Thursday 5 June 2008

Do countries need a brand identity?

Australia is apparently rethinking its advertising approach to tourism. Some countries were upset by the current advertisements which ask: “Where the bloody hell are you?”.

Personally I liked the line. It has the brash good humoured charm we expect from our friends down under. Anecdotal evidence suggests that most British people also found this appeal credible and persuasive. However this acceptance was not matched in Japan who now send fewer tourists to Australia.

It proves that culture and customs are still different across the world,
even in today’s global village.

Perhaps the British attitude is informed by our shared history and
their ready willingness to fight by our side in two bloody world wars.
They sacrificed a lot of young men to help protect their cousins half the earth away.

Now the Australian authorities are to develop an all encompassing
brand identity which will hopefully reflect all the positive elements
that make the country what it is.

A country’s image is affected by its geography, geology, history, people, politics, economy and its position in the world. Branding a country is therefore a complex task, since we are talking not just about tourism, but also exports, off shore banking, foreign and domestic policy, inward bound investments, culture and

The danger is projecting an identity that conflicts with current
perception. Psychologists call this ‘cognitive dissonance’.

Countries that need a new and credible image, need to adapt rapidly and there is usually not the will or resources to do it.

Consider three countries as examples.

Sri Lanka is an ancient land, culturally interesting with a strong rooting in Buddhism. It offers great value for tourists, wide sandy beaches, wild elephants, but once again in turmoil because of the actions of the Tamil tigers.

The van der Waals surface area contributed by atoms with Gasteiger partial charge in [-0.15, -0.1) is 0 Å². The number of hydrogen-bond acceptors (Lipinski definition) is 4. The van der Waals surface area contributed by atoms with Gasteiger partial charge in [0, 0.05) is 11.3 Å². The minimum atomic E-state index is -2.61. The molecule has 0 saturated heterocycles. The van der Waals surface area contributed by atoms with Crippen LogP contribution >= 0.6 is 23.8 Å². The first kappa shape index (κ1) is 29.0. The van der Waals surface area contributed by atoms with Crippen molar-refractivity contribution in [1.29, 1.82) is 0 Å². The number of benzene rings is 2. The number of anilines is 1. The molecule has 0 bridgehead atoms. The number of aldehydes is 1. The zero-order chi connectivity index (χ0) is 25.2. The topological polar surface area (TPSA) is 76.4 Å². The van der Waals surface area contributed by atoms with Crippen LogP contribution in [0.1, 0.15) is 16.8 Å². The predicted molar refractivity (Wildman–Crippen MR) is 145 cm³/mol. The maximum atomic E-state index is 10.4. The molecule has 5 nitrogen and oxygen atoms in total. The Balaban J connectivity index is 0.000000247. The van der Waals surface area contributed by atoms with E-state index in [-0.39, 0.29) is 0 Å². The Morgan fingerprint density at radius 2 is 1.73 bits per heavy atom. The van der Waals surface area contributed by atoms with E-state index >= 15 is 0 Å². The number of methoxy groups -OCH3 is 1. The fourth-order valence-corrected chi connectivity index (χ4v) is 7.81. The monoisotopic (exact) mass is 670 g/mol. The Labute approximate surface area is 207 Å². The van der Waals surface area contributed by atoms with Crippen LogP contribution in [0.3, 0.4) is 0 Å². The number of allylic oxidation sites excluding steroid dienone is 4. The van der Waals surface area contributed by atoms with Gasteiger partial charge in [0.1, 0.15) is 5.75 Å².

China is a huge country, accounting for a quarter of the world’s population. Many peasants are poor, though there is a burgeoning urban middle class. It is home to one of the great civilisations but currently ruled by a repressive totalitarian regime with a bad human rights record at home and in Tibet which they occupy illegally. They are the hosts for this years Olympics and have just suffered a calamitous earth quake.

Indonesia has the worlds greatest concentration of Muslims and a source of militant Islamism. Bali, is one of their beautiful islands, inhabited by gentle Buddhists and favoured by Australian tourists. It was targeted twice by terrorists.

Perhaps all most countries need is correct positioning for each of their many target sectors.

New Zealand provides incentives for film makers. Much was achieved by the shooting of the ‘Lord of the Rings’ trilogy, which was watched by millions all over the world.

The ad concept of ‘Pure’ is simply true and stronger for the lack of hyperbole.

Egypt cleverly positioned their Red Sea resorts by describing the strip as the Red Sea Riviera. This succeeded in shifting the perception of the place from the Middle east and all that implies to Europe, safe and sophisticated.

Branding a country with a universal message may be very difficult.

Repositioning a country differently for its different targets may be all that’s needed.

1 comment:

Anonymous said...

Interesting post.

Yes, I think countries need to consider their branding seriously.

I think Spain have done an excellent job of branding and re-positioning their country, once known for cheap package tourism and 'The Costas of Crime'.

The 'Miro logo' used in conjuncton with a wide range of images appears to have been very successful in helping them re-position themselves and target a totally different visitor audience.